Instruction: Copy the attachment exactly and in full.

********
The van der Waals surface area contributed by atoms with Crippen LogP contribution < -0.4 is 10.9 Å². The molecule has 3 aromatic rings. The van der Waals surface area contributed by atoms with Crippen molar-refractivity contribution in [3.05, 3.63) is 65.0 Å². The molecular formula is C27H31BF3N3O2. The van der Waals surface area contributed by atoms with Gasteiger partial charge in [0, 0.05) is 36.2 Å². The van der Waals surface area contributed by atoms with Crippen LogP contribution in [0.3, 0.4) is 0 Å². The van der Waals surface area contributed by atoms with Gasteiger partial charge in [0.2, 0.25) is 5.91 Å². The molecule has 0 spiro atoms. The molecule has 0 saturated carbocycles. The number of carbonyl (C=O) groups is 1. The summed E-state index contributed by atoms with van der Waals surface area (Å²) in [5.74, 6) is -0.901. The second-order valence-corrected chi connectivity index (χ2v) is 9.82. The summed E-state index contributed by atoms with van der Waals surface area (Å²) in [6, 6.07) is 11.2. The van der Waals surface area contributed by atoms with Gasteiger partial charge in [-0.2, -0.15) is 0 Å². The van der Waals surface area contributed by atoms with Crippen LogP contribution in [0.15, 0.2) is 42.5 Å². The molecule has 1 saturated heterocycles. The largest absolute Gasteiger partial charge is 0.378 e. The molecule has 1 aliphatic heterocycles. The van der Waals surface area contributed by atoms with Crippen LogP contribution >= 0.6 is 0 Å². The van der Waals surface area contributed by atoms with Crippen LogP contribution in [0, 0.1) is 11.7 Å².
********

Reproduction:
The van der Waals surface area contributed by atoms with Crippen LogP contribution < -0.4 is 10.9 Å². The molecule has 3 aromatic rings. The van der Waals surface area contributed by atoms with Crippen molar-refractivity contribution in [3.05, 3.63) is 65.0 Å². The molecular formula is C27H31BF3N3O2. The van der Waals surface area contributed by atoms with Gasteiger partial charge in [0, 0.05) is 36.2 Å². The van der Waals surface area contributed by atoms with Crippen LogP contribution in [0.3, 0.4) is 0 Å². The van der Waals surface area contributed by atoms with Gasteiger partial charge in [0.2, 0.25) is 5.91 Å². The molecule has 0 spiro atoms. The molecule has 0 saturated carbocycles. The number of carbonyl (C=O) groups is 1. The summed E-state index contributed by atoms with van der Waals surface area (Å²) in [5.74, 6) is -0.901. The second-order valence-corrected chi connectivity index (χ2v) is 9.82. The summed E-state index contributed by atoms with van der Waals surface area (Å²) in [6, 6.07) is 11.2. The van der Waals surface area contributed by atoms with Gasteiger partial charge in [-0.2, -0.15) is 0 Å². The van der Waals surface area contributed by atoms with Crippen LogP contribution in [0.15, 0.2) is 42.5 Å². The molecule has 1 saturated heterocycles. The largest absolute Gasteiger partial charge is 0.378 e. The molecule has 1 aliphatic heterocycles. The van der Waals surface area contributed by atoms with Crippen LogP contribution >= 0.6 is 0 Å². The van der Waals surface area contributed by atoms with Crippen LogP contribution in [0, 0.1) is 11.7 Å².